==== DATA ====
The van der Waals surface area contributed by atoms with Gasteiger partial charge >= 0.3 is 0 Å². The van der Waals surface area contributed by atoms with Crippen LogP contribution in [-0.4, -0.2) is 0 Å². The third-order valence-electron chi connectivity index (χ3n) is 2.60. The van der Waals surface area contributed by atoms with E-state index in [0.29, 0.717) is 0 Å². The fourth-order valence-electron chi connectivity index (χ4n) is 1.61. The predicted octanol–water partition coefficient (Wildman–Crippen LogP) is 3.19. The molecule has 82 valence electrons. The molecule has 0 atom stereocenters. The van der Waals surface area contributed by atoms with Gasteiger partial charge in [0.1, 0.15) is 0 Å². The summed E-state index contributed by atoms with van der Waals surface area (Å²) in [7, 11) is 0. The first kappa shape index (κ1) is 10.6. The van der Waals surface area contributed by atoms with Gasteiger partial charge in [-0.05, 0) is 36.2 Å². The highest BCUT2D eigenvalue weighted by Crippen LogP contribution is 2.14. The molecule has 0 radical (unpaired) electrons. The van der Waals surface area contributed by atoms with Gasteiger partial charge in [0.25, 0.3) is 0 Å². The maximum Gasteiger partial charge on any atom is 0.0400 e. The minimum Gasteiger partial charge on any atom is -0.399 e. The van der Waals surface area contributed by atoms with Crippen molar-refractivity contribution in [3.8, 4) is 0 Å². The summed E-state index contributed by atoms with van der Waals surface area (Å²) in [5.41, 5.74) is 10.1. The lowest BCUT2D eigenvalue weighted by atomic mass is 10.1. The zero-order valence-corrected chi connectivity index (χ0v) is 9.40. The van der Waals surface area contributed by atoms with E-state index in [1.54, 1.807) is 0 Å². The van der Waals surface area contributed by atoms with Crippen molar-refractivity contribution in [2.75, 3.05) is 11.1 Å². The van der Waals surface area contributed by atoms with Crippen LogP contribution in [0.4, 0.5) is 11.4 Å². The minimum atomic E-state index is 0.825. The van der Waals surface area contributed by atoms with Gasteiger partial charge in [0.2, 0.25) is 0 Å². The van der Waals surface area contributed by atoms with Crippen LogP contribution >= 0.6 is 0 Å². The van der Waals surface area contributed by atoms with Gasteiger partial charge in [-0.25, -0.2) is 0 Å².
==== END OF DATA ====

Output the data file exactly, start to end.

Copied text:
The van der Waals surface area contributed by atoms with Gasteiger partial charge >= 0.3 is 0 Å². The van der Waals surface area contributed by atoms with Crippen LogP contribution in [-0.4, -0.2) is 0 Å². The third-order valence-electron chi connectivity index (χ3n) is 2.60. The van der Waals surface area contributed by atoms with E-state index in [0.29, 0.717) is 0 Å². The fourth-order valence-electron chi connectivity index (χ4n) is 1.61. The predicted octanol–water partition coefficient (Wildman–Crippen LogP) is 3.19. The molecule has 82 valence electrons. The molecule has 0 atom stereocenters. The van der Waals surface area contributed by atoms with Gasteiger partial charge in [0.1, 0.15) is 0 Å². The summed E-state index contributed by atoms with van der Waals surface area (Å²) in [7, 11) is 0. The first kappa shape index (κ1) is 10.6. The van der Waals surface area contributed by atoms with Gasteiger partial charge in [-0.05, 0) is 36.2 Å². The highest BCUT2D eigenvalue weighted by Crippen LogP contribution is 2.14. The molecule has 0 radical (unpaired) electrons. The van der Waals surface area contributed by atoms with Gasteiger partial charge in [0.25, 0.3) is 0 Å². The maximum Gasteiger partial charge on any atom is 0.0400 e. The minimum Gasteiger partial charge on any atom is -0.399 e. The van der Waals surface area contributed by atoms with Crippen molar-refractivity contribution in [3.8, 4) is 0 Å². The summed E-state index contributed by atoms with van der Waals surface area (Å²) in [5.41, 5.74) is 10.1. The lowest BCUT2D eigenvalue weighted by atomic mass is 10.1. The zero-order valence-corrected chi connectivity index (χ0v) is 9.40. The van der Waals surface area contributed by atoms with E-state index in [1.54, 1.807) is 0 Å². The van der Waals surface area contributed by atoms with Crippen molar-refractivity contribution in [2.75, 3.05) is 11.1 Å². The van der Waals surface area contributed by atoms with Crippen LogP contribution in [0.4, 0.5) is 11.4 Å². The minimum atomic E-state index is 0.825. The van der Waals surface area contributed by atoms with Gasteiger partial charge in [0.2, 0.25) is 0 Å². The van der Waals surface area contributed by atoms with Crippen LogP contribution >= 0.6 is 0 Å². The van der Waals surface area contributed by atoms with Gasteiger partial charge in [-0.25, -0.2) is 0 Å².